Venmo Speeds Up Money Transfers. But Will It Be Able to Compete with “FedNow”?

Popular money transfer service Venmo is polishing its money movement cred today. In a blog post, Venmo claims it will transfer your money in “minutes.”

Venmo states:

“This may sound familiar- and it is. Last year we launched Instant Transfer via debit card, allowing users to transfer the money in their Venmo account to their eligible Visa and Mastercard debit card within minutes for a 1% fee (minimum fee $0.25, maximum fee $10). We’ve seen a great response from the Venmo community, so we’re thrilled to now offer Instant Transfer to your bank account within minutes for the same small fee. We also will continue to offer our free standard bank transfer which typically takes 1-3 business days.”

The move by Venmo comes on the heels of the announcement by the Federal Reserve Bank it will launch a new payment platform for consumers called “FedNow.”

Lael Brainard, Member of the Board of Governors of the Federal Reserve System, explained:

“FedNow will permit banks of every size in every community across the country to provide real-time payments to their customers.”

The ability for real-time transfers has been technologically feasible for years. But due to bureaucratic inertia and a banking system that survives by charging a toll on everything, and holding your money for as long as possible, real-time transfers has been a nagging dream. The emergence of Libra by Facebook has rattled policymakers and bankers alike as the tech giant looks to provide real-time transfers globally with its self designed, sovereign-less cryptocurrency.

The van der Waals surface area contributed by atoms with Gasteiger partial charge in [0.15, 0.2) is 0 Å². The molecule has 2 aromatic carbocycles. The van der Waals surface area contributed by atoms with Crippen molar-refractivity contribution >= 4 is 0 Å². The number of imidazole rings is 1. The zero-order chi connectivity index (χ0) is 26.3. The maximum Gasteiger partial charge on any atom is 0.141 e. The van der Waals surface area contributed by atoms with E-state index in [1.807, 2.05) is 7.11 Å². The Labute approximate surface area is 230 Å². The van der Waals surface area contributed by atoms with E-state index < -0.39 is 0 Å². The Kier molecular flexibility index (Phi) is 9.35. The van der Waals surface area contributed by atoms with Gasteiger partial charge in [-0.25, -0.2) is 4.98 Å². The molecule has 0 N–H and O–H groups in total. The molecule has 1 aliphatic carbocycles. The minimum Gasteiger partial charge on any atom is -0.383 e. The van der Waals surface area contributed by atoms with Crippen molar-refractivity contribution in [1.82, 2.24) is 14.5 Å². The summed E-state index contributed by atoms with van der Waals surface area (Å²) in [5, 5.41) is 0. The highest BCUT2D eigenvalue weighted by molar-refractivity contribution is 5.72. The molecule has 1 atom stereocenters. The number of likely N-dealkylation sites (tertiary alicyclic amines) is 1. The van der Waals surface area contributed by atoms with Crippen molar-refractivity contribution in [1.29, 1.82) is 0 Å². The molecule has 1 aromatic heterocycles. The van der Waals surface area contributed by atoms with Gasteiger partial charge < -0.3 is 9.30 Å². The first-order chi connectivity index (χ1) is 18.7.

Years ago, Venmo, long embraced by the youth, took an important step in the right direction. But the ability to complete peer to peer transfers comes with a pretty steep cost of 1% of your money for doing rather little. So will FedNow provide a better/cheaper service for the masses? Or will banks continue to nickel and dime consumers for a government-provided service? And will Venmo iterate fast enough to remain relevant? It will take several years for these questions to be answered.

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